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    • "Finally, the observed heterogeneity in MCC rather favors less differentiated cells as cells of origin [1]. In detail, MCCs associated with diverse differentiation patterns have been described: squamous [52], squamous and sarcomatous [53], melanocytic [54], eccrine [55], leiomyosarcomatous [56], rhabdomyoblastic [57], and fibrosarcomatous [58] differentiation. Although there is a certain immunophenotypical diversity in MCs themselves [41], the multitude of differentiation patterns in MCC rather points to stem or early progenitor cells as cells-of-origin. "
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    ABSTRACT: Merkel cell carcinoma (MCC), a highly aggressive skin tumour with increasing incidence, is associated with the newly discovered Merkel cell polyomavirus (MCPyV). Studies on MCC and MCPyV as well as other risk factors have significantly increased our knowledge of MCC pathogenesis, but the cells of origin, which could be important targets in future therapies, are still unknown. Merkel cells (MCs), the neuroendocrine cells of the skin, were believed to be at the origin of MCC due to their phenotypic similarities. However, for several reasons, for example, heterogeneous differentiation of MCCs and postmitotic character of MCs, it is not very likely that MCC develops from differentiated MCs. Skin stem cells, probably from the epidermal lineage, are more likely to be cells of origin in MCC. Future studies will have to address these questions more directly in order to identify the physiological cells which are transformed to MCC cells.
    Full-text · Article · Dec 2012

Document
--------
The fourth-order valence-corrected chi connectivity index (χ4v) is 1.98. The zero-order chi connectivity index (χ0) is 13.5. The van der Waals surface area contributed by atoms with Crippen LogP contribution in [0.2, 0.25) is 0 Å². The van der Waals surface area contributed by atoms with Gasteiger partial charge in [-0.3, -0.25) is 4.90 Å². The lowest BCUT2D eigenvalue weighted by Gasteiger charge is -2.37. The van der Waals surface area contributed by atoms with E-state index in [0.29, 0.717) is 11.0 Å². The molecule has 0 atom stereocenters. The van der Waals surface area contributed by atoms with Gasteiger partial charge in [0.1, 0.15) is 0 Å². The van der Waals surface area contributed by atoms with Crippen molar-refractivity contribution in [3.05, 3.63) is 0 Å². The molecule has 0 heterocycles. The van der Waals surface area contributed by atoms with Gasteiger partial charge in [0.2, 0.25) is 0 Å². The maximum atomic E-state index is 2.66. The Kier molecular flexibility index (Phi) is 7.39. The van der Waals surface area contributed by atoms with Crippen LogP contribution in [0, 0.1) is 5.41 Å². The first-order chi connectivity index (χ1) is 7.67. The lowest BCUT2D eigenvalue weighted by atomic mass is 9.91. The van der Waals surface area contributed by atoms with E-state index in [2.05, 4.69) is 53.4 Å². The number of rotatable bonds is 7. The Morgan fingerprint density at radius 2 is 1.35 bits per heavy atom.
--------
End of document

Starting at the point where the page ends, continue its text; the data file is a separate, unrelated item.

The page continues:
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    ABSTRACT: In the skin, endocrine tumors showing areas with nonendocrine features and nonendocrine tumors showing endocrine differentiation are present. (1) Neuroendocrine carcinomas with nonendocrine differentiation: Merkel cell carcinoma (MCC) of the skin has been frequently described in association with squamous cells carcinoma (SCC) which can arise separately (as synchronous or metachronous lesions) from MCC as well as closely intermixed. In the first event the possibility that the lesions are sustained by same causative factors (among which sun exposure is the most probable) is suggested. In cases of lesions closely intermixed the possibility of an origin from a common precursor is suggested. Furthermore, cases of MCC have been described to contain glandular, melanocytic, striated muscle, and lymphoepithelioma-like features. These latter findings further support the hypothesis of tumors showing divergent differentiations. (2) Nonendocrine tumors showing endocrine differentiation: Basal cell carcinoma (BCC) was the first cutaneous nonendocrine tumor described to contain neuroendocrine granules. Presence of endocrine features were subsequently confirmed with immunohistochemical studies. Endocrine features were then described in sweat gland apocrine and eccrine carcinomas. Endocrine elements present in BCC and in sweat gland carcinomas do not show morphological and immunohistochemical features of Merkel cells. Thus the possibility that these tumors develop an immature Merkel cell or a new type of endocrine cell of the skin is suggested. Tumors with follicular differentiation such as trichoblastomas and trichofolliculomas contain a high number of Merkel cells. As Merkel cells are numerous in hair follicles of human fetal skin, the possibility that these tumors recapitulate the human skin embryogenesis is suggested.